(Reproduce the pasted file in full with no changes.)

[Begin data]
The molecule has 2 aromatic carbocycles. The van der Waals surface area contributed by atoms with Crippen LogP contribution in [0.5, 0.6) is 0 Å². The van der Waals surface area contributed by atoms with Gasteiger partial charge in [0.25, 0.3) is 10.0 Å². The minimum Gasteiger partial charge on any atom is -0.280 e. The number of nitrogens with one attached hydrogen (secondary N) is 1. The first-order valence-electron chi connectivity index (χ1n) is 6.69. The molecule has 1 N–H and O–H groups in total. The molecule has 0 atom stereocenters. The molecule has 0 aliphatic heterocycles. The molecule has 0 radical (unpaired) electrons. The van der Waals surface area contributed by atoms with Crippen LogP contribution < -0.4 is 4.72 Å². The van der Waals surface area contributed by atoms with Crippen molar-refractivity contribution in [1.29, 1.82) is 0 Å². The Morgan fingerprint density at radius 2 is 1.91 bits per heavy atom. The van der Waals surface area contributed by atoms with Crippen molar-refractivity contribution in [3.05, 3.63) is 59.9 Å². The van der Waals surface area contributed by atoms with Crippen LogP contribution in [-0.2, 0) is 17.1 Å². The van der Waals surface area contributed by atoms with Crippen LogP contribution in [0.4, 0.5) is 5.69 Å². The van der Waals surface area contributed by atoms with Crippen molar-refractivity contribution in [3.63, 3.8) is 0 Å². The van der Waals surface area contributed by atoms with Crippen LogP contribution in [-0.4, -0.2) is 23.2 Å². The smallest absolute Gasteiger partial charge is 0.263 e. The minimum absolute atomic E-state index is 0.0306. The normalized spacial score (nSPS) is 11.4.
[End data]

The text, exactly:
The molecule has 2 aromatic carbocycles. The van der Waals surface area contributed by atoms with Crippen LogP contribution in [0.5, 0.6) is 0 Å². The van der Waals surface area contributed by atoms with Gasteiger partial charge in [0.25, 0.3) is 10.0 Å². The minimum Gasteiger partial charge on any atom is -0.280 e. The number of nitrogens with one attached hydrogen (secondary N) is 1. The first-order valence-electron chi connectivity index (χ1n) is 6.69. The molecule has 1 N–H and O–H groups in total. The molecule has 0 atom stereocenters. The molecule has 0 aliphatic heterocycles. The molecule has 0 radical (unpaired) electrons. The van der Waals surface area contributed by atoms with Crippen LogP contribution < -0.4 is 4.72 Å². The van der Waals surface area contributed by atoms with Crippen molar-refractivity contribution in [1.29, 1.82) is 0 Å². The Morgan fingerprint density at radius 2 is 1.91 bits per heavy atom. The van der Waals surface area contributed by atoms with Crippen molar-refractivity contribution in [3.05, 3.63) is 59.9 Å². The van der Waals surface area contributed by atoms with Crippen LogP contribution in [-0.2, 0) is 17.1 Å². The van der Waals surface area contributed by atoms with Crippen LogP contribution in [0.4, 0.5) is 5.69 Å². The van der Waals surface area contributed by atoms with Crippen molar-refractivity contribution in [3.63, 3.8) is 0 Å². The van der Waals surface area contributed by atoms with Crippen LogP contribution in [-0.4, -0.2) is 23.2 Å². The smallest absolute Gasteiger partial charge is 0.263 e. The minimum absolute atomic E-state index is 0.0306. The normalized spacial score (nSPS) is 11.4.